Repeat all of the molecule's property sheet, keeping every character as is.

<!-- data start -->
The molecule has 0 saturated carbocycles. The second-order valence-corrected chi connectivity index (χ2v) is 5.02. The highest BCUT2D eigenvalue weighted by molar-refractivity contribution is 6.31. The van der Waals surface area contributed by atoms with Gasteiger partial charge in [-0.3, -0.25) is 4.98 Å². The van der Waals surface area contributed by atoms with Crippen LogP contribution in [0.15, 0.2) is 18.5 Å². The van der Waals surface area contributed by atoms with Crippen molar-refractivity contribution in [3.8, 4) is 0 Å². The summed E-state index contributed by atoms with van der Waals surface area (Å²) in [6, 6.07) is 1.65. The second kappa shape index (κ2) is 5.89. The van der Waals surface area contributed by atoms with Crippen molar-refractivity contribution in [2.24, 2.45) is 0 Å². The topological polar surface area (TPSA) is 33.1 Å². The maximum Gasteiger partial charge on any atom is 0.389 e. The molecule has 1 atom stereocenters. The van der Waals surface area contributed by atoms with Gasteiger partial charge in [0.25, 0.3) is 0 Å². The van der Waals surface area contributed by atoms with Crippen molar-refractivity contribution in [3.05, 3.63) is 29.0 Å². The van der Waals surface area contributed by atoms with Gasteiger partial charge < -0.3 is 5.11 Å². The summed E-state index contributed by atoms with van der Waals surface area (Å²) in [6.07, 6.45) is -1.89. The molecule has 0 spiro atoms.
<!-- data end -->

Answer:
The molecule has 0 saturated carbocycles. The second-order valence-corrected chi connectivity index (χ2v) is 5.02. The highest BCUT2D eigenvalue weighted by molar-refractivity contribution is 6.31. The van der Waals surface area contributed by atoms with Gasteiger partial charge in [-0.3, -0.25) is 4.98 Å². The van der Waals surface area contributed by atoms with Crippen LogP contribution in [0.15, 0.2) is 18.5 Å². The van der Waals surface area contributed by atoms with Crippen molar-refractivity contribution in [3.8, 4) is 0 Å². The summed E-state index contributed by atoms with van der Waals surface area (Å²) in [6, 6.07) is 1.65. The second kappa shape index (κ2) is 5.89. The van der Waals surface area contributed by atoms with Crippen molar-refractivity contribution in [2.24, 2.45) is 0 Å². The topological polar surface area (TPSA) is 33.1 Å². The maximum Gasteiger partial charge on any atom is 0.389 e. The molecule has 1 atom stereocenters. The van der Waals surface area contributed by atoms with Gasteiger partial charge in [0.25, 0.3) is 0 Å². The van der Waals surface area contributed by atoms with Crippen molar-refractivity contribution in [3.05, 3.63) is 29.0 Å². The van der Waals surface area contributed by atoms with Gasteiger partial charge < -0.3 is 5.11 Å². The summed E-state index contributed by atoms with van der Waals surface area (Å²) in [6.07, 6.45) is -1.89. The molecule has 0 spiro atoms.